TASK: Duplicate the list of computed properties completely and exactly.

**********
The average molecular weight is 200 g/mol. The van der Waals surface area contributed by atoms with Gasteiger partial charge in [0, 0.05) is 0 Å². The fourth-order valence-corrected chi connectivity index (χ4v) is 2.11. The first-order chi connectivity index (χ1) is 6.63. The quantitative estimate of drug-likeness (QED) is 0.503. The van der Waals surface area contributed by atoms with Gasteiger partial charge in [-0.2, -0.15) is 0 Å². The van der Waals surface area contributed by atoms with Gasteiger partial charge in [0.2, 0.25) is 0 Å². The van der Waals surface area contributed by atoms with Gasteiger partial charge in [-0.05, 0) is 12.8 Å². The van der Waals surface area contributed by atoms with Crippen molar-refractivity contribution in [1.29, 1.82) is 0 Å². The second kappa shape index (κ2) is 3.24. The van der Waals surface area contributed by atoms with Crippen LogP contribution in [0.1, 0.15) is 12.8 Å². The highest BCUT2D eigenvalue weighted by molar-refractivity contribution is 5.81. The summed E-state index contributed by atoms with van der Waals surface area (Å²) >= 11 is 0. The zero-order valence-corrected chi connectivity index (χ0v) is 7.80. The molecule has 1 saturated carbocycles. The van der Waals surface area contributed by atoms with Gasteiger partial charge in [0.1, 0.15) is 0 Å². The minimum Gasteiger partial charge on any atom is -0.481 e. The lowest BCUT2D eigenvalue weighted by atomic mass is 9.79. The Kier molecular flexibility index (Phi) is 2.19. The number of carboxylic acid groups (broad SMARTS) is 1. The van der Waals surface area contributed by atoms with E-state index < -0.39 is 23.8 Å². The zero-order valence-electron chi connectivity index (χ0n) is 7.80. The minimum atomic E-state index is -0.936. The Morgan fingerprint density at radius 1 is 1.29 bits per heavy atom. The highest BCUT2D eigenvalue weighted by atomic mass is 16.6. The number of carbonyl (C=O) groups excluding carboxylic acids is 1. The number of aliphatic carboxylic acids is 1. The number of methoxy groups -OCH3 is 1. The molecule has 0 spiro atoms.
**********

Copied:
The average molecular weight is 200 g/mol. The van der Waals surface area contributed by atoms with Gasteiger partial charge in [0, 0.05) is 0 Å². The fourth-order valence-corrected chi connectivity index (χ4v) is 2.11. The first-order chi connectivity index (χ1) is 6.63. The quantitative estimate of drug-likeness (QED) is 0.503. The van der Waals surface area contributed by atoms with Gasteiger partial charge in [-0.2, -0.15) is 0 Å². The van der Waals surface area contributed by atoms with Gasteiger partial charge in [0.2, 0.25) is 0 Å². The van der Waals surface area contributed by atoms with Gasteiger partial charge in [-0.05, 0) is 12.8 Å². The van der Waals surface area contributed by atoms with Crippen molar-refractivity contribution in [1.29, 1.82) is 0 Å². The second kappa shape index (κ2) is 3.24. The van der Waals surface area contributed by atoms with Crippen LogP contribution in [0.1, 0.15) is 12.8 Å². The highest BCUT2D eigenvalue weighted by molar-refractivity contribution is 5.81. The summed E-state index contributed by atoms with van der Waals surface area (Å²) >= 11 is 0. The zero-order valence-corrected chi connectivity index (χ0v) is 7.80. The molecule has 1 saturated carbocycles. The van der Waals surface area contributed by atoms with Gasteiger partial charge in [0.1, 0.15) is 0 Å². The minimum Gasteiger partial charge on any atom is -0.481 e. The lowest BCUT2D eigenvalue weighted by atomic mass is 9.79. The Kier molecular flexibility index (Phi) is 2.19. The number of carboxylic acid groups (broad SMARTS) is 1. The van der Waals surface area contributed by atoms with E-state index < -0.39 is 23.8 Å². The zero-order valence-electron chi connectivity index (χ0n) is 7.80. The minimum atomic E-state index is -0.936. The Morgan fingerprint density at radius 1 is 1.29 bits per heavy atom. The highest BCUT2D eigenvalue weighted by atomic mass is 16.6. The number of carbonyl (C=O) groups excluding carboxylic acids is 1. The number of aliphatic carboxylic acids is 1. The number of methoxy groups -OCH3 is 1. The molecule has 0 spiro atoms.